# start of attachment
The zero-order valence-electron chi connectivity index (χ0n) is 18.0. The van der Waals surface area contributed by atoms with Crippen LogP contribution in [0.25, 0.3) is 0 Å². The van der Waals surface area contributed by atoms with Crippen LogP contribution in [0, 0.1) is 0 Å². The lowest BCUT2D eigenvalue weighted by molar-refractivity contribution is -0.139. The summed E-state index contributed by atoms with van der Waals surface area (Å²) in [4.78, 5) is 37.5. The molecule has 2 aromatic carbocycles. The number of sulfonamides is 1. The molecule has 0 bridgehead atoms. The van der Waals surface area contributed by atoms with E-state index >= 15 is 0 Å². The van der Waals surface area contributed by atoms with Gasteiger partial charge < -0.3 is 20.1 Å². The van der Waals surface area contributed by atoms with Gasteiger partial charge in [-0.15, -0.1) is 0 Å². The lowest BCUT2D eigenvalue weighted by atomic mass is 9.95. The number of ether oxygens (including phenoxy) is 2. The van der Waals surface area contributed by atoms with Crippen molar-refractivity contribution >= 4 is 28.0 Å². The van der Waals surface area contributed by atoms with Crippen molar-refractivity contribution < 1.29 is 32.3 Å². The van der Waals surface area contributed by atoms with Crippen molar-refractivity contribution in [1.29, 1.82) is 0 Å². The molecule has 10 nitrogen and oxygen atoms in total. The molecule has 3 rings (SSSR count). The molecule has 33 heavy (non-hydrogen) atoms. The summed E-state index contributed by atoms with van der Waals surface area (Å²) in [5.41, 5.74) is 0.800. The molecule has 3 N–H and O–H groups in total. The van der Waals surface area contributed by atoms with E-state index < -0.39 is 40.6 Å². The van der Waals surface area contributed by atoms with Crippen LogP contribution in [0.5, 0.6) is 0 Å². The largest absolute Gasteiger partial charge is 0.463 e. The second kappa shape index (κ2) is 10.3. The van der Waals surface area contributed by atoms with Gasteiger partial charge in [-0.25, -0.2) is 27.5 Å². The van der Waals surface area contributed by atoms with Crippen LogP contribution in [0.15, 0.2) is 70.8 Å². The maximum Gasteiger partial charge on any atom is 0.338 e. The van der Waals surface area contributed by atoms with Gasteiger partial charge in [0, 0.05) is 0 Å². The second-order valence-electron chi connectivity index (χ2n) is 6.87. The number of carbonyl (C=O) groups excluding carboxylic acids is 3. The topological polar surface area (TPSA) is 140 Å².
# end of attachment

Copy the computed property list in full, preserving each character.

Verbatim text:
The zero-order valence-electron chi connectivity index (χ0n) is 18.0. The van der Waals surface area contributed by atoms with Crippen LogP contribution in [0.25, 0.3) is 0 Å². The van der Waals surface area contributed by atoms with Crippen LogP contribution in [0, 0.1) is 0 Å². The lowest BCUT2D eigenvalue weighted by molar-refractivity contribution is -0.139. The summed E-state index contributed by atoms with van der Waals surface area (Å²) in [4.78, 5) is 37.5. The molecule has 2 aromatic carbocycles. The number of sulfonamides is 1. The molecule has 0 bridgehead atoms. The van der Waals surface area contributed by atoms with E-state index >= 15 is 0 Å². The van der Waals surface area contributed by atoms with Gasteiger partial charge < -0.3 is 20.1 Å². The van der Waals surface area contributed by atoms with Gasteiger partial charge in [-0.15, -0.1) is 0 Å². The lowest BCUT2D eigenvalue weighted by atomic mass is 9.95. The number of ether oxygens (including phenoxy) is 2. The van der Waals surface area contributed by atoms with Crippen molar-refractivity contribution >= 4 is 28.0 Å². The van der Waals surface area contributed by atoms with Crippen molar-refractivity contribution < 1.29 is 32.3 Å². The van der Waals surface area contributed by atoms with Crippen molar-refractivity contribution in [1.29, 1.82) is 0 Å². The molecule has 10 nitrogen and oxygen atoms in total. The molecule has 3 rings (SSSR count). The molecule has 33 heavy (non-hydrogen) atoms. The summed E-state index contributed by atoms with van der Waals surface area (Å²) in [5.41, 5.74) is 0.800. The molecule has 3 N–H and O–H groups in total. The van der Waals surface area contributed by atoms with E-state index < -0.39 is 40.6 Å². The van der Waals surface area contributed by atoms with Crippen LogP contribution in [0.5, 0.6) is 0 Å². The largest absolute Gasteiger partial charge is 0.463 e. The second kappa shape index (κ2) is 10.3. The van der Waals surface area contributed by atoms with Gasteiger partial charge in [-0.25, -0.2) is 27.5 Å². The van der Waals surface area contributed by atoms with Crippen LogP contribution in [0.15, 0.2) is 70.8 Å². The maximum Gasteiger partial charge on any atom is 0.338 e. The van der Waals surface area contributed by atoms with Gasteiger partial charge in [0, 0.05) is 0 Å². The second-order valence-electron chi connectivity index (χ2n) is 6.87. The number of carbonyl (C=O) groups excluding carboxylic acids is 3. The topological polar surface area (TPSA) is 140 Å².